Introduction: Congenital, post-traumatic or post-rhinoplasty saddle nose deformity is still a challenging problem for plastic surgeons. Among a large number of graft materials suggested for reconstruction of this deformity, autogenous split calvarial grafts popularized by Tessier and Jackson offer promising results while demanding some technical modifications. Recent studies, elucidating the importance of rigid fixation for primary bone healing with decreased absorption, inspired plastic surgeons to utilize metal wire or plate-screw systems for internal rigid fixation of the graft materials. Use of biodegradable systems for fixation sounds to be a reasonable refinement in the technique, which would eradicate the disadvantages of the permanent fixation methods, though preserving the benefits. We present the use of a single resorbable screw for fixation of the calvarial graft to nasal dorsum.
Material and Methods: Three patients (one male and two female) with moderate post-rhinoplasty saddle nose deformity were reconstructed with autogenous split cranial bone grafts. The grafts were harvested from the parietal bone through a 5-7 cm scalp incision. After elevation of the periosteum, 3x5 cm grafts from outer table was removed by the help of a drill and a curved osteotome. The grafts were carved and shaped at the table to fill the nasal dorsum and placed with an open rhinoplasty incision. A single biodegradable screw was applied for fixation of the grafts to nasal bone through a 5 mm incision on the radix. The donor sites were closed primarily with suction drainage for 24 to 48 hours postoperatively.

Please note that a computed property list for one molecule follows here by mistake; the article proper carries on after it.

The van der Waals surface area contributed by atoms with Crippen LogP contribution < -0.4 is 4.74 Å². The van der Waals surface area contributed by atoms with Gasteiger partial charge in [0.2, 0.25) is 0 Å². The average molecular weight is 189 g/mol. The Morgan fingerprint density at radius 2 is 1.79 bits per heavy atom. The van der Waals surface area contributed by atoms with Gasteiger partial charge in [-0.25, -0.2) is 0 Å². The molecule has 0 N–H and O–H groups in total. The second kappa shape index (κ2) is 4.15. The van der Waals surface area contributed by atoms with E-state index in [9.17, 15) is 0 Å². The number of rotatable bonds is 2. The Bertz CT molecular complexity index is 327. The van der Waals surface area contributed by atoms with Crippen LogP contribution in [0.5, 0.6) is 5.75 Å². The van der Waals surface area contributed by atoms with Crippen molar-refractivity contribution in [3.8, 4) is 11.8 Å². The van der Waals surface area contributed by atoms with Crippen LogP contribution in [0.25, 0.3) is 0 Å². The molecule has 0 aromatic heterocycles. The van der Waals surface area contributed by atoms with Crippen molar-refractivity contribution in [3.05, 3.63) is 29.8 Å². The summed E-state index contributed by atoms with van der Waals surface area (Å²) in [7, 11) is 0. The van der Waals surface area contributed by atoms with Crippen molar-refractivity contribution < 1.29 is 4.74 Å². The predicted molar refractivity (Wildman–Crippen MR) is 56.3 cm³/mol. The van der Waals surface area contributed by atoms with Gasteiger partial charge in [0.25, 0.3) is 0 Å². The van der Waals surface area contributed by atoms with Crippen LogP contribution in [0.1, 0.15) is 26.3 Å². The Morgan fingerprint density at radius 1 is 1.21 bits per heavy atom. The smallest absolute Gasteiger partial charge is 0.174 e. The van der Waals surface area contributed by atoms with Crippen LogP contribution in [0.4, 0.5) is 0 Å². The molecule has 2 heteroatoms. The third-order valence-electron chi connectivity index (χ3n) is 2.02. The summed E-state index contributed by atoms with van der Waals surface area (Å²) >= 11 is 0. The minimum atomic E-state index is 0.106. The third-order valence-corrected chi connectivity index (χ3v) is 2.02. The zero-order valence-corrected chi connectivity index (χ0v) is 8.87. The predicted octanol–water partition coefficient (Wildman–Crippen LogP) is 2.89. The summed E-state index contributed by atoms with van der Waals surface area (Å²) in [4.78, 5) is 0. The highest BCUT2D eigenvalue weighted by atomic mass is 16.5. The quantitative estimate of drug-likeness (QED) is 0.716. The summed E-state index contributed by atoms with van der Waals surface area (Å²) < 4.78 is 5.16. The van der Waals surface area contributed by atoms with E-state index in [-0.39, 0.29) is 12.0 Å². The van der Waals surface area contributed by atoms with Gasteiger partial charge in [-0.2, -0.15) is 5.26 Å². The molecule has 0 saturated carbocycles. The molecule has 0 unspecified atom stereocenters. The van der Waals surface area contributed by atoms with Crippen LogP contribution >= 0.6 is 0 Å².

Results: No complications were observed in donor and recipient sites. The mean follow-up period was 7 months (range: 6 to 8 months), and no significant resorption of the grafts were observed during this period. The healing of the scalp and radix incisions was quite well, and all of the patients were satisfied with the results.
Conclusions: Resorbable plate-screw systems are being increasingly preferred in adult craniofacial surgery to avoid some well-known handicaps of metal systems. They provide an adequate amount of rigid fixation during bone healing period, and eliminate the need for a second operation for removal. In addition, use of a single screw for fixation considerably reduces the cost. We suggest this method as a convenient and feasible means of cranial bone graft fixation in nasal augmentation.
Figure 1: Preoperative (above) and eight-month postoperative (below) views of the first patient.
Figure 2: Eight-month postoperative nasal X-ray of the same patient.